A Marketing Misfire

misfireFlying from Denver to Cleveland last week, I got to see yet another shining example of corporate myopia. In this case, an utterly lame pitch by United Airlines.

I’d booked United to Cleveland for a workshop with Dan Kennedy (In case you’re wondering why Cleveland of all places).

As I shoehorned myself into the middle seat in the 35th row, the image of being just another sardine in a can came back to me. I guess flying Southwest, you get a little spoiled for space between seats…

While people are stuffing their bags in the overhead bins and stuffing themselves in seats, flight attendants are scurrying around like cowpokes coaxing the herd into the corral. I switched off the video screen on the seat in front of me about nine inches away from my nose.


So the plane “pushes off” from the terminal and the video screen flickers back on. The announcer in the video proudly tells me “United has been in business for 85 years….” I try to switch the screen off again, this time no luck.

Against heroic background music he tells me all about United’s history, as the first airline to carry for the USPS, and how they are expert in hauling cargo. Like pharmaceuticals, express packages. And live animals.

Gee, no wonder I feel like a chicken stuffed into a massive corporate assembly line chicken coop. I mention this to the lady sitting next to me and she cracks up. But it’s no joke. These guys are good at it. And proud of it, too.

So I ask you – why are they wasting their spiel about commercial hauling on ordinary citizens most of whom could care less? No, let’s irritate people who paid for their service not only with a commercial message, but one that is completely irrelevant! Gee, I wonder, does this have anything to do with why they are operating on razor thin margins?

You and I can’t afford to advertise that way. I mean, have you got a massive marketing budget to squander? As entrepreneurs, we absolutely need to not only target but carefully track and measure the round trip our marketing dollars take, out into the marketplace and back again, hopefully with a bunch of new captives.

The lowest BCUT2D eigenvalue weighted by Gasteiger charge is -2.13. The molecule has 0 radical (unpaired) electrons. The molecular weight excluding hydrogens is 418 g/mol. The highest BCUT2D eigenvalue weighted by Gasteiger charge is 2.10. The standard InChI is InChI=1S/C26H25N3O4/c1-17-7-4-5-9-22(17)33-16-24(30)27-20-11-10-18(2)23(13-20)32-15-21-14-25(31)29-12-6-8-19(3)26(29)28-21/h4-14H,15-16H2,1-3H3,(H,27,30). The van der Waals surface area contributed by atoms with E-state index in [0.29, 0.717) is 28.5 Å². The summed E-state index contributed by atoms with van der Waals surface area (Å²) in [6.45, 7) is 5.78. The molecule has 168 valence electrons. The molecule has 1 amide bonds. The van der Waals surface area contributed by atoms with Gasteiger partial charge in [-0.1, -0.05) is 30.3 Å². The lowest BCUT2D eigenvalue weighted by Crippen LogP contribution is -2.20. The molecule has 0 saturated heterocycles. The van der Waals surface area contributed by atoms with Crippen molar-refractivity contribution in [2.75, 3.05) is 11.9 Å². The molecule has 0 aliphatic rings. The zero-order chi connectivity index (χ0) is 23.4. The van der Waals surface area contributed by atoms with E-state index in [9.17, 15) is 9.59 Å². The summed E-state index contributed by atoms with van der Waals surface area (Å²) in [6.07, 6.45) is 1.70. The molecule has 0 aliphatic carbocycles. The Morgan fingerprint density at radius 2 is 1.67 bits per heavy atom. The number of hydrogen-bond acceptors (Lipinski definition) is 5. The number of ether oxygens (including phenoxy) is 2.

So how often do you have a “marketing misfire”? A message that your target customer responds to with a shrug or a scowl? Those marketing dollars got sent out, never to return. Unless of course you are take what you learned and turn it into a campaign that produces profits.

To avoid waste and improve accuracy, it helps to be base your message on the stage your customers go through in a buying decision. At each stage they are…

  • Unaware of the problem
  • Aware of the problem, unaware of solution
  • Interested – Exploring possibilities
  • Searching – Seeking a specific solution
  • Ready to Buy – Seeking a provider
  • Just Bought – Most open to “What else do you have?”
  • Enjoying the Solution – Happy to share, send Referrals

Look at how your content addresses each of these stages. Check your numbers – how well does the message convert?

For example, compare Google ads in the search network to ads in the content network. The content network is where ads show up in articles, blog posts etc. Search ads appear when you run a search. Content ads target people in stage 1-2, while a search ad targets stages 3-5.

If you are not checking your numbers at each of these stages on a consistent basis, you are missing opportunities at best. At worst, you are losing money.

Target, track and refocus to sharpen your aim and minimize misfires. You will get more leads, convert more of them and keep more of them happily in your corner.

Good profiting!